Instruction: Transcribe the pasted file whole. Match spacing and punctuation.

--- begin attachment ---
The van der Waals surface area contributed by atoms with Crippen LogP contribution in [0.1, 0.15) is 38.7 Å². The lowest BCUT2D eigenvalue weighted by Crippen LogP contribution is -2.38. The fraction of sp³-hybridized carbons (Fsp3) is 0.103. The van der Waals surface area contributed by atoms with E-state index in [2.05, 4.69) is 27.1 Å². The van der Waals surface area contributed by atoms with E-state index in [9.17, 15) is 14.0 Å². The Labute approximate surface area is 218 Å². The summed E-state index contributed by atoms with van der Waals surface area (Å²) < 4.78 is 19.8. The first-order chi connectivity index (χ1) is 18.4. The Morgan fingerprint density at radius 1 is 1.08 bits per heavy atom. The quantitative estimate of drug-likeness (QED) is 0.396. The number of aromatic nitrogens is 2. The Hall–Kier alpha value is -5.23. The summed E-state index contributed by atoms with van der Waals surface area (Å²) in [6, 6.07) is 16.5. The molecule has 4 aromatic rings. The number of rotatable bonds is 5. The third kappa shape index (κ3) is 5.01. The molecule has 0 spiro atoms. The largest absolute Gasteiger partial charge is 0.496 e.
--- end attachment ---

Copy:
The van der Waals surface area contributed by atoms with Crippen LogP contribution in [0.1, 0.15) is 38.7 Å². The lowest BCUT2D eigenvalue weighted by Crippen LogP contribution is -2.38. The fraction of sp³-hybridized carbons (Fsp3) is 0.103. The van der Waals surface area contributed by atoms with E-state index in [2.05, 4.69) is 27.1 Å². The van der Waals surface area contributed by atoms with E-state index in [9.17, 15) is 14.0 Å². The Labute approximate surface area is 218 Å². The summed E-state index contributed by atoms with van der Waals surface area (Å²) < 4.78 is 19.8. The first-order chi connectivity index (χ1) is 18.4. The Morgan fingerprint density at radius 1 is 1.08 bits per heavy atom. The quantitative estimate of drug-likeness (QED) is 0.396. The number of aromatic nitrogens is 2. The Hall–Kier alpha value is -5.23. The summed E-state index contributed by atoms with van der Waals surface area (Å²) in [6, 6.07) is 16.5. The molecule has 4 aromatic rings. The number of rotatable bonds is 5. The third kappa shape index (κ3) is 5.01. The molecule has 0 spiro atoms. The largest absolute Gasteiger partial charge is 0.496 e.